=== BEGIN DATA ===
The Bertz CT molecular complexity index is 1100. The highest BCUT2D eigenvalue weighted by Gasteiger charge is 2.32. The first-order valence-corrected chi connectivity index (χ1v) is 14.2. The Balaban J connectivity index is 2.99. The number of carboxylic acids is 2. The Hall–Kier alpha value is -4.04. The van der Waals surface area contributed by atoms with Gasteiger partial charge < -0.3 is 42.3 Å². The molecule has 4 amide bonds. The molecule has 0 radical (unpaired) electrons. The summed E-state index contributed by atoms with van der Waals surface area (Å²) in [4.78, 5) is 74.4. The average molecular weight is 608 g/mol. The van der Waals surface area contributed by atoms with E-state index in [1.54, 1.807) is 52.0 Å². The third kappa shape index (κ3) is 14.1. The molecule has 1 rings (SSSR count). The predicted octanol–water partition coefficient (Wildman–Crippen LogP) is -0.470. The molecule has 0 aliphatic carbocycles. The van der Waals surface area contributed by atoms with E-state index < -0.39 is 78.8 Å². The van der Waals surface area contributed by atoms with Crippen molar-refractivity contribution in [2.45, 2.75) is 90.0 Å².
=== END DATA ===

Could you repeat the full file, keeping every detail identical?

The Bertz CT molecular complexity index is 1100. The highest BCUT2D eigenvalue weighted by Gasteiger charge is 2.32. The first-order valence-corrected chi connectivity index (χ1v) is 14.2. The Balaban J connectivity index is 2.99. The number of carboxylic acids is 2. The Hall–Kier alpha value is -4.04. The van der Waals surface area contributed by atoms with Gasteiger partial charge < -0.3 is 42.3 Å². The molecule has 4 amide bonds. The molecule has 0 radical (unpaired) electrons. The summed E-state index contributed by atoms with van der Waals surface area (Å²) in [4.78, 5) is 74.4. The average molecular weight is 608 g/mol. The van der Waals surface area contributed by atoms with E-state index in [1.54, 1.807) is 52.0 Å². The third kappa shape index (κ3) is 14.1. The molecule has 1 rings (SSSR count). The predicted octanol–water partition coefficient (Wildman–Crippen LogP) is -0.470. The molecule has 0 aliphatic carbocycles. The van der Waals surface area contributed by atoms with E-state index < -0.39 is 78.8 Å². The van der Waals surface area contributed by atoms with Crippen molar-refractivity contribution in [2.45, 2.75) is 90.0 Å².